Nursing education: freeing up nursing to make a difference

August 2016 Vol. 16 (4)

Nursing Review looks back with recently retired SUSAN JACOBS on three decades of nurse education change.

American politics of the 1980s saw Susan Jacobs looking for a “saner” place to raise her family. 
She and her husband Cap started thinking down-under and took their blended family to New Zealand for a holiday when, serendipitously, the then Hawke’s Bay Community College was seeking an associate head of the nursing school. The result was in 1986 Susan began a three-decade career in Hawke’s Bay nursing education that saw her become Dr Jacobs and head of school and ended with her retirement in May as EIT’s executive dean of education, humanities and health science.

Jacobs, a nurse who had practised for 11 years in the US before teaching nursing at Oregon’s Portland Community College, says on first arriving she found New Zealand nursing practice “still incredibly hierarchical, very military in its structure and behaviour”.

“But it is so much more innovative now and, while there are still constraints on some nurses being able to practice to their full capacity, I think nurses have been freed up to make a much greater contribution to health than certainly they did in the 1980s.”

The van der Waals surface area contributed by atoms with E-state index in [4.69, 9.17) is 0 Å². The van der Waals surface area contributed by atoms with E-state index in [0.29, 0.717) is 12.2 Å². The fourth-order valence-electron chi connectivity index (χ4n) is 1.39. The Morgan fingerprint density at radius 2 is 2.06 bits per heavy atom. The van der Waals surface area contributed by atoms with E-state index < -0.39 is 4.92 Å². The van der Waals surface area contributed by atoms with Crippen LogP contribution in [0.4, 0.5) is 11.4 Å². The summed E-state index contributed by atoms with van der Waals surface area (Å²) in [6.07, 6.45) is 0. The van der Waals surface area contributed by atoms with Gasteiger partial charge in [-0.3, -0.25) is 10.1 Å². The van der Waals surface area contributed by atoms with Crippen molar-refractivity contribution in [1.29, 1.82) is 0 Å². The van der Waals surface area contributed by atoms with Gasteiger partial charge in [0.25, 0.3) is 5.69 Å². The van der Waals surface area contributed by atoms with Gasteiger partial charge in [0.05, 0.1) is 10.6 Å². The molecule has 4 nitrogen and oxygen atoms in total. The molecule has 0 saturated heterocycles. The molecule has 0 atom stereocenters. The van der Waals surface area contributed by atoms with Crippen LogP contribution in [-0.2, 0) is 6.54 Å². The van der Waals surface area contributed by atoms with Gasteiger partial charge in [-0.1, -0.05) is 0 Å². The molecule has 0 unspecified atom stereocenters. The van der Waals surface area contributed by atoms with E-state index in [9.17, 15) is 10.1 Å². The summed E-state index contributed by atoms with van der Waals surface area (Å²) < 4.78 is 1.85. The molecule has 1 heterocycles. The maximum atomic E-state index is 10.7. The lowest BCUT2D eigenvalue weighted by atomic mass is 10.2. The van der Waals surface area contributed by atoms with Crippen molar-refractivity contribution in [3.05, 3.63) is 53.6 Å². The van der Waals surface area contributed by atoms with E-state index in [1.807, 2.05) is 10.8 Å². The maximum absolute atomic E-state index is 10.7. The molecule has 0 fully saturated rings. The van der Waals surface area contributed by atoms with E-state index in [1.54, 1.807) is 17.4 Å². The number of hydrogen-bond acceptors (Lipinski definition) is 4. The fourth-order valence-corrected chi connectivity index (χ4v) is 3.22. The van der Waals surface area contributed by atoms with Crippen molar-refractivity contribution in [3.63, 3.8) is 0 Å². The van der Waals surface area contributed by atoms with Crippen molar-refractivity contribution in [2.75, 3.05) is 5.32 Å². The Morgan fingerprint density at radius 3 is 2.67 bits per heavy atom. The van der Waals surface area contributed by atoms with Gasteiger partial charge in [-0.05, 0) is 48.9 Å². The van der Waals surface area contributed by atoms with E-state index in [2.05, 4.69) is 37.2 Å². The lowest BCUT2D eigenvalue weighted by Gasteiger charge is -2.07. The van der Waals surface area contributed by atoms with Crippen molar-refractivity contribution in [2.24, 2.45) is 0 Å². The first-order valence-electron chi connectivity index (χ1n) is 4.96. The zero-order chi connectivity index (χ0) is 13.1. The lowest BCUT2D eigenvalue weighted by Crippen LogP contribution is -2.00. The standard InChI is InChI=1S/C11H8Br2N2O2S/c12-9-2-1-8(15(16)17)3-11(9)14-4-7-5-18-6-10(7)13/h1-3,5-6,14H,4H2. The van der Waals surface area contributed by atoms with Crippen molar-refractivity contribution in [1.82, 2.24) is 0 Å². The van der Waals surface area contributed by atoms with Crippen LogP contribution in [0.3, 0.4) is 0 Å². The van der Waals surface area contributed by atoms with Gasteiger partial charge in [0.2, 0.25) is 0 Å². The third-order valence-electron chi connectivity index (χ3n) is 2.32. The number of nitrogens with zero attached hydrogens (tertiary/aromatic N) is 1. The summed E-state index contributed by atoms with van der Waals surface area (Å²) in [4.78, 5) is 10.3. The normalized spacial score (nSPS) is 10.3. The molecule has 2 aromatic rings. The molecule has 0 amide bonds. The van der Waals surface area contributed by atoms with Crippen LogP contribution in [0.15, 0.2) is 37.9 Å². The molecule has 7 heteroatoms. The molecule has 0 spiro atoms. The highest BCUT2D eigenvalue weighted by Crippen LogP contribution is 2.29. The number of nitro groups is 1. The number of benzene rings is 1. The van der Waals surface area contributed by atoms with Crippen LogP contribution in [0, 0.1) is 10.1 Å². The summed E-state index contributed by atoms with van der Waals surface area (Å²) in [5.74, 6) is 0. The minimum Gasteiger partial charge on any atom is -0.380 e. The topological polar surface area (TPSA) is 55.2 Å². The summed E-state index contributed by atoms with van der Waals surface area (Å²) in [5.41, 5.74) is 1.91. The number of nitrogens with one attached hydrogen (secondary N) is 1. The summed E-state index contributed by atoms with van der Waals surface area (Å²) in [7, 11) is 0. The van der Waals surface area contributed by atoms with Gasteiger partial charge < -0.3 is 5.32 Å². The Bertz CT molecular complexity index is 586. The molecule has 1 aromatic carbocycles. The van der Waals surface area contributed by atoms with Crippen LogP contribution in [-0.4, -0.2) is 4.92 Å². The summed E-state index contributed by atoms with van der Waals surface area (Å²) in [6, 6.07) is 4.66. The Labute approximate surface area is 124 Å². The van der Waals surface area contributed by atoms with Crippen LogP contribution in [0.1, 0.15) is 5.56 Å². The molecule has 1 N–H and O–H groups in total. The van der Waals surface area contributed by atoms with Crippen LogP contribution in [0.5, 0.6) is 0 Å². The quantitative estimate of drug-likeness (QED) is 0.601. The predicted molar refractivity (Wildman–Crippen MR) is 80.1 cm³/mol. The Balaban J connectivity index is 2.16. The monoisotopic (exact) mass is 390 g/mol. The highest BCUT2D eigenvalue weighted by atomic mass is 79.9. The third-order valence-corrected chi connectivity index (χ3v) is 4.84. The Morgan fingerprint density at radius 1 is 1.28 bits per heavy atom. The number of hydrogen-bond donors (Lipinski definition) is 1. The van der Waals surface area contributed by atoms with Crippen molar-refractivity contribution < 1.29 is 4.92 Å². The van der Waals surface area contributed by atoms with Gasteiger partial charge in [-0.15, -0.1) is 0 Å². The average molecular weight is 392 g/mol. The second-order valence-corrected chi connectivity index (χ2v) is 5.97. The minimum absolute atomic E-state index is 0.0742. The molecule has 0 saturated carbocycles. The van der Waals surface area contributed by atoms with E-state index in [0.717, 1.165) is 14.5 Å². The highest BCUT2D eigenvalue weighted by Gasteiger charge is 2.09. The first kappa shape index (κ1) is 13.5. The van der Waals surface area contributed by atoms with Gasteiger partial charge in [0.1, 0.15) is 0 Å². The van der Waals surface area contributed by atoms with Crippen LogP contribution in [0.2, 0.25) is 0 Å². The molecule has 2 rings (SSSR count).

Career highlights

Looking back on her nursing education career, she says there were several things that stood out for her as hugely exciting and great privileges.

One was being nominated to the Nursing Council for just over a year to fill a short-term vacancy in 1999–2000. “But that was an incredibly exciting time because Nursing Council was grappling with the scope of practice for nurse practitioner and the educational criteria for master’s programmes leading to nurse practitioner. I remember that time with great humility but also a mix of pride.”

The second honour was in 2006 to be part of the Nurse Practitioner Employment and Development Working Party, which was given a small budget to see how the sector could create more awareness and opportunities for NP development, which led on to the DHBNZ NP Facilitation Project.

The third special memory was in 2003 when NETS (Nursing Education in the Tertiary Sector) celebrated the 30th anniversary of the first pilot polytechnic nursing programme at the Grand Hall at Parliament. Jacobs, pursuing a PhD at the time of looking at the journey to the NP role, was thrilled to give a keynote address.

That same year EIT’s Master of Nursing – offering an NP pathway – was launched just seven years after its bachelor programme.

Jacobs says in the past decade it has been delightful to see increasing numbers of nurses becoming hooked on postgraduate study and growing their practice. “I think that has just been an enormous change as the pathways for nursing education up until the 1990s … they were a torture.” 

And as Jacobs retires, she says the next great contribution to improving timely and affordable access to health care is underway with the move to registered nurse prescribing for people with long-term and common conditions. 

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